The last year did not see any advances in tax and fiscal policies. Despite some positive elements, amendments to the tax code mostly expanded corruption opportunities and provided more pressure on micro and small businesses by decreasing transparency and increasing discretion. The tax office and custom office reforms were suspended and reform-oriented managers were ousted.

One of the key issues in Ukrainian economics is state property management. Big privatisation has been unfrozen but nothing came up for sale in 2019 nor this year. Small privatisation was activated and concessions launched, which are positive steps. But state property lease reform was suspended. And the biggest disappointment for civil society is the roll back in corporate governance: independent supervisory boards of state-own enterprises are under threat, foreign board members are under pressure, and more oligarchic influence is being witnessed in state-owned enterprises. CenterEnergo, UkrNafta, and the Ukrzaliznytsia state railroads are just a few well-known examples.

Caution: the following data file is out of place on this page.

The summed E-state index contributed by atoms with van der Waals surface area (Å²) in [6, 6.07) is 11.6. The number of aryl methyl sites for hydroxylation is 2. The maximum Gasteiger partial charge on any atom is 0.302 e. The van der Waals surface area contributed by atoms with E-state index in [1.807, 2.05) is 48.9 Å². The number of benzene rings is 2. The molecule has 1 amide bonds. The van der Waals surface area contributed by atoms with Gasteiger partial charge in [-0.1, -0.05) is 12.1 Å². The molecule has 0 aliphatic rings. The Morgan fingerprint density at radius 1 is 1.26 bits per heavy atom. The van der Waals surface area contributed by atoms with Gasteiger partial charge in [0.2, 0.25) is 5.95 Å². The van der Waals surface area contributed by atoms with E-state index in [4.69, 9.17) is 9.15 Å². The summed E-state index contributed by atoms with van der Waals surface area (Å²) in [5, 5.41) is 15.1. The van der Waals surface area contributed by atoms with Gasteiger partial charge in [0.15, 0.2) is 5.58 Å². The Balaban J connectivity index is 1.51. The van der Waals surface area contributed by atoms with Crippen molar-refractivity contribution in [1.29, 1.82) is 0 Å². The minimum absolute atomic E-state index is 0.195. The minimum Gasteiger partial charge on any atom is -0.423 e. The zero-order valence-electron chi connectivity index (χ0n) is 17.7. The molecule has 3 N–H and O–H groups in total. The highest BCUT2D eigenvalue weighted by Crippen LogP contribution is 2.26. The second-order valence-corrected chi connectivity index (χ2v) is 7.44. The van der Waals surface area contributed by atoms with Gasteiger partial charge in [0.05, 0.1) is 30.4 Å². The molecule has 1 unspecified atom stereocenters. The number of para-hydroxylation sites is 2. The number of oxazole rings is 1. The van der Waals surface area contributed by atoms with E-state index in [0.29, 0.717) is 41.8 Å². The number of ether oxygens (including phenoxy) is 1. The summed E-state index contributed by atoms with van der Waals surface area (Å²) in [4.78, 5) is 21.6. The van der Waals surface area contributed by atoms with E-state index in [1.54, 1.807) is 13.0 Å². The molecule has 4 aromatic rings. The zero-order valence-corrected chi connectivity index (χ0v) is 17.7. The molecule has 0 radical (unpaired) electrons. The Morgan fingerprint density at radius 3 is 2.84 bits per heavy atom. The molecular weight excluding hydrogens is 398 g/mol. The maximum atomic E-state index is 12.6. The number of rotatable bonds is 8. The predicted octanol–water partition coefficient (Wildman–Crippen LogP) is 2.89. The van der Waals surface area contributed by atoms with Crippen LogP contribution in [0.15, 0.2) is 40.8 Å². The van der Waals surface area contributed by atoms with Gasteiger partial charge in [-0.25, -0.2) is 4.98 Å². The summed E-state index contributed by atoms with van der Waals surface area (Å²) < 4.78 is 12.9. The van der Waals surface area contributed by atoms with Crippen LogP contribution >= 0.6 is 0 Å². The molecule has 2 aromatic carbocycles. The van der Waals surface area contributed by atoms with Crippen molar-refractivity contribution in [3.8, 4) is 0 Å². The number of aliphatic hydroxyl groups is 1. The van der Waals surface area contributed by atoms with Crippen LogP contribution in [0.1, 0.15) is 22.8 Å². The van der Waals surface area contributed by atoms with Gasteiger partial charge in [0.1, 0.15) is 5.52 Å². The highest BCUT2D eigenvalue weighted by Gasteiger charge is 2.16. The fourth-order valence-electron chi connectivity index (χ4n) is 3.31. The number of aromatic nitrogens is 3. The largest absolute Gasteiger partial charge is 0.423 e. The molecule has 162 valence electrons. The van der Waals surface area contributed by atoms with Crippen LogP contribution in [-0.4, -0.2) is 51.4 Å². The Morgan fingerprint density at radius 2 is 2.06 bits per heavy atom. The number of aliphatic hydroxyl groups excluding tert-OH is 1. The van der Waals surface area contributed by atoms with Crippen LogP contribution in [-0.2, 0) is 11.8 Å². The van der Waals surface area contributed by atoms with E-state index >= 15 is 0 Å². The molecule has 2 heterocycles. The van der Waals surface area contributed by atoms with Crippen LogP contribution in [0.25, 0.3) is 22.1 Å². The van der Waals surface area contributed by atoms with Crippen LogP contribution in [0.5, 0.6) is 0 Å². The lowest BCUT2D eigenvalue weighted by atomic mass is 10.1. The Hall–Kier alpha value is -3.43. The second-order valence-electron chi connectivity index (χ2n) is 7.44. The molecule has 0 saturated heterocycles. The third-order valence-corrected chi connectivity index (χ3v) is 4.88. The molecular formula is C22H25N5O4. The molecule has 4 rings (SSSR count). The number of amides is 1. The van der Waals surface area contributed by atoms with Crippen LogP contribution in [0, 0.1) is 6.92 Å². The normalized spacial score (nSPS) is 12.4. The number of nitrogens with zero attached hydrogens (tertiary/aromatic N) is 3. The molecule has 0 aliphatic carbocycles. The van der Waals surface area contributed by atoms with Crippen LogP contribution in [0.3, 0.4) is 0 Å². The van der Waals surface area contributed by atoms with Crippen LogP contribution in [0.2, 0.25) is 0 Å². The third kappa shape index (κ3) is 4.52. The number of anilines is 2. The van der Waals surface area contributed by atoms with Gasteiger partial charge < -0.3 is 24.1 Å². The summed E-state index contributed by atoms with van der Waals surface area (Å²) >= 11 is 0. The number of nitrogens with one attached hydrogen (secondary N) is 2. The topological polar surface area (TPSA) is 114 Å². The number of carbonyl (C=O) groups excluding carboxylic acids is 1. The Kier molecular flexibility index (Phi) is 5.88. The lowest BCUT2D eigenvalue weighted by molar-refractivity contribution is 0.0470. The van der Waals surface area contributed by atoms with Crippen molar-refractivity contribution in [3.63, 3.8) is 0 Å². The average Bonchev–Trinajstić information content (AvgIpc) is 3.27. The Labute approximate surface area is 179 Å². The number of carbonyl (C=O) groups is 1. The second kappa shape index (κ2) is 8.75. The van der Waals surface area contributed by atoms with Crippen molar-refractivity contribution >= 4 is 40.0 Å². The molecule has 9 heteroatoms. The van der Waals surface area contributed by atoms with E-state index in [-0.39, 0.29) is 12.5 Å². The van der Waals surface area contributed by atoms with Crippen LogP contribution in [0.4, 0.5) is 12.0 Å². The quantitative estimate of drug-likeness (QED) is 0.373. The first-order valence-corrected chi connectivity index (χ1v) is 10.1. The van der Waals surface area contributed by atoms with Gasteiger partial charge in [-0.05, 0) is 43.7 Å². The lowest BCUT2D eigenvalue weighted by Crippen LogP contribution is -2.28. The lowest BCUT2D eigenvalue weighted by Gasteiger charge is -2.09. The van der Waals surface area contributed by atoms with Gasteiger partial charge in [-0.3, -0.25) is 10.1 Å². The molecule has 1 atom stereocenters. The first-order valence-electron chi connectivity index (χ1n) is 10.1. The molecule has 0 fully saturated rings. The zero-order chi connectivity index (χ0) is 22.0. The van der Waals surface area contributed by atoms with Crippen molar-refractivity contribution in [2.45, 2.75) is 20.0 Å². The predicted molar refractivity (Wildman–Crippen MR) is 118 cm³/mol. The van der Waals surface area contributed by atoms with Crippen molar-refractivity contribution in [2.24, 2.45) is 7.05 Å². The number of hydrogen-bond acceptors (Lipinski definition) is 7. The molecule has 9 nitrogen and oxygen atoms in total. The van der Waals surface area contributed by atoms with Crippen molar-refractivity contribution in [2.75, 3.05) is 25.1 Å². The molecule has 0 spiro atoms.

The greatest challenge for economic reforms is fighting monopolies. There seems to be zero anti-monopoly activities, but even more privileges are being granted to specific monopolies and individual oligarchs. And recently the president forced the head of the Anti-Monopoly Committee to write a letter of resignation for the persecution of one of the monopolies.

Anti-corruption regulations are another key issue. The award-winning public procurement system ProZorro is under a threat of introducing protectionism measures with high corruption risks. At the same time, there is some positive sectoral news like the reforms of the state defence industry holding UkrOboronProm, the de-monopolisation of spirit production, and the legalisation of amber production.

In the energy sector, Naftogaz was unbundled, which is one more step towards European regulations. However, misbalances are growing, like the reduction of nuclear power generation in favour of the coal industry that is largely controlled by oligarchs. The green energy tariff is under threat, but it was promised to investors to green power generation projects.

Other important policies